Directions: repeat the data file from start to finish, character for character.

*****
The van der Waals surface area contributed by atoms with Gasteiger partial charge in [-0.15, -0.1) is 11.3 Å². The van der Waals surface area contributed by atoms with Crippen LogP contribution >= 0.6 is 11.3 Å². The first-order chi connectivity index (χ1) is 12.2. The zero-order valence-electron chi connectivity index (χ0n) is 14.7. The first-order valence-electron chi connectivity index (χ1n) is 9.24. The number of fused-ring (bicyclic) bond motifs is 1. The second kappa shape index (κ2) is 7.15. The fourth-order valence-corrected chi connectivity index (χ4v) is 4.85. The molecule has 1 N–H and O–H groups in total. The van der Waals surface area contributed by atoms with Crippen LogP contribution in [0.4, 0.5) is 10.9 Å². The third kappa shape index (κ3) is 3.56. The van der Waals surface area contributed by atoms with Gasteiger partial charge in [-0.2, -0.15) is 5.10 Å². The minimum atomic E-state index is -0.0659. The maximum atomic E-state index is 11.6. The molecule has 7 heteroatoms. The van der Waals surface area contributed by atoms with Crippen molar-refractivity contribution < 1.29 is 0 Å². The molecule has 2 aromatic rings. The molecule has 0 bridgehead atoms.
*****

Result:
The van der Waals surface area contributed by atoms with Gasteiger partial charge in [-0.15, -0.1) is 11.3 Å². The van der Waals surface area contributed by atoms with Crippen LogP contribution >= 0.6 is 11.3 Å². The first-order chi connectivity index (χ1) is 12.2. The zero-order valence-electron chi connectivity index (χ0n) is 14.7. The first-order valence-electron chi connectivity index (χ1n) is 9.24. The number of fused-ring (bicyclic) bond motifs is 1. The second kappa shape index (κ2) is 7.15. The fourth-order valence-corrected chi connectivity index (χ4v) is 4.85. The molecule has 1 N–H and O–H groups in total. The van der Waals surface area contributed by atoms with Crippen LogP contribution in [0.4, 0.5) is 10.9 Å². The third kappa shape index (κ3) is 3.56. The van der Waals surface area contributed by atoms with Gasteiger partial charge in [-0.2, -0.15) is 5.10 Å². The minimum atomic E-state index is -0.0659. The maximum atomic E-state index is 11.6. The molecule has 7 heteroatoms. The van der Waals surface area contributed by atoms with Crippen molar-refractivity contribution < 1.29 is 0 Å². The molecule has 2 aromatic rings. The molecule has 0 bridgehead atoms.